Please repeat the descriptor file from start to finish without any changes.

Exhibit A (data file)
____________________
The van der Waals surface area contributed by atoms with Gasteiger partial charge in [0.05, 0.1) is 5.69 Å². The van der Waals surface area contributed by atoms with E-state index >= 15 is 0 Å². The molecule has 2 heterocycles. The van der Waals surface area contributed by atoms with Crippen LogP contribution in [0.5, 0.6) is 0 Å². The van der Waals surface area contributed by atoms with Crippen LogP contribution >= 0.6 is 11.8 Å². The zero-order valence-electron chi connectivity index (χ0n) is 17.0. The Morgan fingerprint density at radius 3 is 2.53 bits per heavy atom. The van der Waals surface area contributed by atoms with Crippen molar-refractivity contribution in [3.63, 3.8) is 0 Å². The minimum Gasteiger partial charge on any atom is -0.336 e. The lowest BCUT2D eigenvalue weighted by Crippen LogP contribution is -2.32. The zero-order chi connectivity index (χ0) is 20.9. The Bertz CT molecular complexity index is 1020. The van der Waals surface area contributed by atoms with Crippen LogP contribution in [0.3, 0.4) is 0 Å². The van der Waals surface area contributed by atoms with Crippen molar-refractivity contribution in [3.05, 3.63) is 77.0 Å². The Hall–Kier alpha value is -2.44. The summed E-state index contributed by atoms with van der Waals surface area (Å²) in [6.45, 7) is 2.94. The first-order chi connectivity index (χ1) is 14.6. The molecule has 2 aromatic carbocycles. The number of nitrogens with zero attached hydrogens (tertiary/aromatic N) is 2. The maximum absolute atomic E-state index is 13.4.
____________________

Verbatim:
The van der Waals surface area contributed by atoms with Gasteiger partial charge in [0.05, 0.1) is 5.69 Å². The van der Waals surface area contributed by atoms with E-state index >= 15 is 0 Å². The molecule has 2 heterocycles. The van der Waals surface area contributed by atoms with Crippen LogP contribution in [0.5, 0.6) is 0 Å². The van der Waals surface area contributed by atoms with Crippen LogP contribution >= 0.6 is 11.8 Å². The zero-order valence-electron chi connectivity index (χ0n) is 17.0. The Morgan fingerprint density at radius 3 is 2.53 bits per heavy atom. The van der Waals surface area contributed by atoms with Crippen molar-refractivity contribution in [3.63, 3.8) is 0 Å². The minimum Gasteiger partial charge on any atom is -0.336 e. The lowest BCUT2D eigenvalue weighted by Crippen LogP contribution is -2.32. The zero-order chi connectivity index (χ0) is 20.9. The Bertz CT molecular complexity index is 1020. The van der Waals surface area contributed by atoms with Crippen LogP contribution in [0.3, 0.4) is 0 Å². The van der Waals surface area contributed by atoms with Crippen molar-refractivity contribution in [3.05, 3.63) is 77.0 Å². The Hall–Kier alpha value is -2.44. The summed E-state index contributed by atoms with van der Waals surface area (Å²) in [6.45, 7) is 2.94. The first-order chi connectivity index (χ1) is 14.6. The molecule has 2 aromatic carbocycles. The number of nitrogens with zero attached hydrogens (tertiary/aromatic N) is 2. The maximum absolute atomic E-state index is 13.4.